Biden to deliver 'major' speech on the economy, defending his record and pushing massive new spending
The impact of Biden’s policies on the US economy
The Lindsey Group CEO Larry Lindsey weighs in on Biden’s spending plans and its potential strain on the U.S. economy.
President Biden is set to deliver a "major" speech on the economy Thursday afternoon in Cleveland and is expected to tout his record, saying it is "working," while pushing new spending plans as the economy stands at an "inflection point."
The president is set to deliver remarks at Cuyahoga Community College, the site of the last rally he was scheduled to hold as a candidate in March 2020 before the coronavirus pandemic shut down the U.S.
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A White House official told FOX Business the president will make a "clear case that his economic plan is working" by touting job creation and a decrease in unemployment claims while arguing that his American Rescue Plan was "just the first step."
Initial jobless claims fell to a fresh pandemic low of 406,000 Thursday, though April economic numbers showed rising inflation and hiring that sharply missed expectations.
Biden is set to propose strengthening unions and raising the minimum wage to $15 an hour while discussing his plan to modernize infrastructure and ensure every American has "high-speed internet, building ports, roads and bridges" while interest rates are low.
The Federal Reserve, led by Chairman Jerome Powell, has held interest rates near zero since March 2020 and has repeatedly indicated it will do so until "labor market conditions have reached levels consistent with the Committee's assessments of maximum employment and inflation has risen to 2% and is on track to moderately exceed 2% for some time." Powell has stressed that he sees no signs of persistent inflation.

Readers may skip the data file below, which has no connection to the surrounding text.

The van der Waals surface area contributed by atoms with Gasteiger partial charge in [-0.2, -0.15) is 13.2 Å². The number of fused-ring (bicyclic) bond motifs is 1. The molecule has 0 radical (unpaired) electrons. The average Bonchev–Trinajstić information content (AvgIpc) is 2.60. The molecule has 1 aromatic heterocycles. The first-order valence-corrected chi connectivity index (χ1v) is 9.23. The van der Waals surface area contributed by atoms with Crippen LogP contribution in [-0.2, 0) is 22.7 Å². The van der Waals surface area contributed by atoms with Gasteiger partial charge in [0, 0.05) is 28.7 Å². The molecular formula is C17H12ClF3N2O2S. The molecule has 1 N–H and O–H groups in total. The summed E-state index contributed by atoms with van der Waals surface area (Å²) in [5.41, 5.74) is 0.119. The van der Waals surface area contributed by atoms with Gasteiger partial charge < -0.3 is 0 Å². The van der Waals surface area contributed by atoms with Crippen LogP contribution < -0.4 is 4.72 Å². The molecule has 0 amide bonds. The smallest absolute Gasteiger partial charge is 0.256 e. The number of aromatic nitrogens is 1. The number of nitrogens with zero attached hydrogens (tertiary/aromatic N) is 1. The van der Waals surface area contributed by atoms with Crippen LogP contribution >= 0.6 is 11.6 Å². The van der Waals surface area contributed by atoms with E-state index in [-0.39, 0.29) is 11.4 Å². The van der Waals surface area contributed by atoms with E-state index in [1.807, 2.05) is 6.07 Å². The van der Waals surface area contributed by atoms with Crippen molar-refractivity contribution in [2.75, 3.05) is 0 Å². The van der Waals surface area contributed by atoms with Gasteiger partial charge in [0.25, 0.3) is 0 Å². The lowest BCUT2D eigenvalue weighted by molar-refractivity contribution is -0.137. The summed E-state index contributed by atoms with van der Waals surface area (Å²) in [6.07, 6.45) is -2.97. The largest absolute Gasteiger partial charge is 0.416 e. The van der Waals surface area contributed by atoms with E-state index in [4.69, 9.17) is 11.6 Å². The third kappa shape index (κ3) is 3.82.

Economic projections from policymakers' last meeting show that most officials expect rates to remain near zero through 2023.
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Biden’s American Jobs Plan and the American Families Plan initiatives would invest billions in the nation's infrastructure – including roads and bridges, as well as transit systems, broadband and green energy – and would vastly expand the government's social safety net. The plans would be paid for with a slew of new tax hikes on wealthy Americans and corporations. Combined, the plans are projected to cost nearly $4 trillion.
The official said Biden will argue that the U.S. is "in a race to win the 21st century" and say the country is at an "economic inflection point" while pushing to "build on the momentum" of the first months of his administration to "build a new economy, strengthen the middle class, and revitalize capitalism itself."
The president’s remarks Thursday, though, come after a Fox News Poll released Wednesday revealed voters have mixed views over whether the White House is proposing too much government spending.
When asked about the White House’s proposed increases in spending, 47% of voters say it is too much, while 33% say it is about right and 17% say the spending is not enough.
"Half of voters either approve of Biden’s spending or want more, while about the same portion say it is too much," says Democratic pollster Chris Anderson, who conducts the Fox News poll with Republican Daron Shaw.
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"Like so many things in America today, views on the appropriate level of stimulus spending divide sharply based on political affiliations."
Seventy-nine percent of Republicans think Biden’s spending is too much, compared to 42% of independents and 18% of Democrats.
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The Biden administration’s three major stimulus proposals total about $6 trillion (the American Rescue Plan, the American Jobs Plan and the American Families Plan).
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Forty-four percent believe the administration’s proposals are truly meant to "jumpstart the economy," while slightly more, 47%, think they are intended to "transform the country with liberal social policies."
Overall, 51% feel optimistic about the economy, down from 57% in June 2019.
Fox News' Kelly Chernenkoff and Dana Blanton, and FOX Business' Blake Burman contributed to this report.
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